Indigenous communities, businesses contribute $1.14-billion to Atlantic Canada economy

John G. Paul, Executive Director of the Atlantic Policy Congress of First Nation Chiefs, speaks at a news conference in Halifax April 27/Photo by Stephen Brake

A new study released Wednesday shows the Indigenous economy in Atlantic Canada contributes approximately the same amount of money as other major projects in the region such as the Irving Shipbuilding.

According to the study released by the Atlantic Policy Congress of First Nation Chiefs, Indigenous communities, businesses and organizations contribute approximately $1.14-billion annually to the overall Atlantic economy.

“In this study, it was telling a story to change the fundamental narrative about our communities,” John G. Paul, executive director of the Atlantic Policy Congress said during a news conference on the Dalhousie University campus Wednesday.

“We’re not a sinkhole of money. We’re not all on the negative scale,” Paul added.

The study, which was conducted by Group ATN Consulting for the Atlantic Policy Congress, shows that spending by Indigenous people, First Nations, communities, organizations and businesses creates more than 16,000 jobs, contributes $184.5-million in total tax revenue and generates $710.9-million in household income in the region.

“Comparatively speaking, the annual spending by the Atlantic Indigenous Economy is on par with the annualized spending of virtually any major project being discussed in Atlantic Canada in recent years,” the study states.

Those other projects in comparison include Irving Shipbuilding, the Labrador-Island Link, the Maritime Link and Shell’s off-shore exploration drilling.

“The major projects have a beginning and an end,” Tom McGuire, an economist and vice-president of Group ATN Consulting, said during the news conference.

“The kind of spending we’re talking about with the Indigenous economy is going to occur every year,” he explained.

94 per cent of money spent by Indigenous communities stays in region

The study included 13 Mi’kmaq and Maliseet communities in New Brunswick, Nova Scotia and Prince Edward Island. Other groups targeted for the study included Indigenous businesses and organizations and band staff within the selected communities.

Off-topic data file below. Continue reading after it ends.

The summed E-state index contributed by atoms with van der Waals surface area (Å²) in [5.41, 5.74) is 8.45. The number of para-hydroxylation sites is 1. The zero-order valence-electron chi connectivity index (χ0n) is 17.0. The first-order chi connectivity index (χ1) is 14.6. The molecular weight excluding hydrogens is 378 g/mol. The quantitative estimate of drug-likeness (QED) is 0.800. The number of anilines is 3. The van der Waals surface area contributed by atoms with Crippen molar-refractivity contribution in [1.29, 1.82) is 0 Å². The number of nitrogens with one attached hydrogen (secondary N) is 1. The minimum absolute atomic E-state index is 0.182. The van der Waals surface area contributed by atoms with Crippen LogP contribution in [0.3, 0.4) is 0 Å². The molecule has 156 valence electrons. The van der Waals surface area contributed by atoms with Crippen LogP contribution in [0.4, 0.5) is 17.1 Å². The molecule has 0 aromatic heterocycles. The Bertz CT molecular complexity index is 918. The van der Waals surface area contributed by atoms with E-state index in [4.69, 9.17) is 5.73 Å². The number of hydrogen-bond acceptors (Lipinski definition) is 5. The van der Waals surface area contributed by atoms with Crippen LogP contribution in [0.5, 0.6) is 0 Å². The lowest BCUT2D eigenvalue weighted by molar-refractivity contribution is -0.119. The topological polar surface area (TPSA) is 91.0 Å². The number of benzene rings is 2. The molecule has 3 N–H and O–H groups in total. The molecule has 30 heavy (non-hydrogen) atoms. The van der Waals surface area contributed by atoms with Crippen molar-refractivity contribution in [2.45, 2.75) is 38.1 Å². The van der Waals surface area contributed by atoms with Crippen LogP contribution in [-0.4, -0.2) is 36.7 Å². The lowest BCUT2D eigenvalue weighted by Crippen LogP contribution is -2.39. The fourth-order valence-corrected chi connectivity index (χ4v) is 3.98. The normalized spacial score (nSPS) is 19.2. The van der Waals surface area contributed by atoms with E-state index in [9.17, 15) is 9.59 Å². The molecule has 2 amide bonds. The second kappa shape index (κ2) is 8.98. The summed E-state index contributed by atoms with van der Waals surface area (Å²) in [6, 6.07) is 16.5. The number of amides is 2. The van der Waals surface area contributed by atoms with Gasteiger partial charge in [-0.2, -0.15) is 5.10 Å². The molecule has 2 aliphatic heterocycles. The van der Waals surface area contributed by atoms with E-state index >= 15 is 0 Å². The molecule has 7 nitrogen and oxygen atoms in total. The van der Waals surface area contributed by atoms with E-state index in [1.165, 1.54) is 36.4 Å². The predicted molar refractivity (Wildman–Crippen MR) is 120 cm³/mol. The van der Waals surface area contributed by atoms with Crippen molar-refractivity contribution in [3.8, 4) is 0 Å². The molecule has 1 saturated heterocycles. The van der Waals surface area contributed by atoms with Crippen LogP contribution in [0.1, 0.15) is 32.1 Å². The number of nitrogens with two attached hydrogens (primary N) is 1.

The study concluded that “Atlantic Indigenous communities are supporting local businesses in largely rural areas in Atlantic Canada.”

As First Nations spend money, neighbouring communities surrounding those First Nations financially benefit from that, the study suggests.

It also states that 94 per cent of money spent by the Atlantic Indigenous communities remains in the Atlantic Canada.

“It’s very important point to make that there’s a huge retention of the amount of money that’s spent,” McGuire said.

The study pointed out that the Indigenous population in the region is younger and growing compared to overall population.

“Their participation in the economy is accelerated,” McGuire explained. “A lot of the businesses that we see in the study that we’ve done have been fore, from the majority, almost 80 per cent have been formed since 2000.”

Carolyn Bennet, Minister of Indigenous and Northern Affairs Canada, speaks to reporters following a news conference April 27/Photo by Stephen Brake
Carolyn Bennet, Minister of Indigenous and Northern Affairs Canada, speaks to reporters following a news conference April 27/Photo by Stephen Brake

Minister of Indigenous and Northern Affairs Canada Carolyn Bennett said she considered the money her department contributed to the study as an investment.

“It gives us the clear evidence, data and research. We need to capitalize on that knowledge to inform policy,” Bennett said.

“And this is the kind of evidence we need to inform and shape the policy as we go forward,” she said.

Paul said First Nation communities now want to use to study to encourage more engagement and business between them and all levels of government and the private sector.

“We want to be a part of the solution and move from the problem side of the equation to the solution side of the equation.”


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About Maureen Googoo 139 Articles
Maureen Googoo is an award-winning journalist from Indian Brook First Nation (Sipekne'katik) in Nova Scotia. She has worked in news for 30 years for media outlets such as CBC Radio, the Chronicle-Herald and the Aboriginal Peoples Television Network. Maureen has an arts degree in political science from Saint Mary's University in Halifax, a post-graduate degree in journalism from Ryerson University in Toronto and a Masters degree in journalism from Columbia University Graduate School of Journalism in New York City.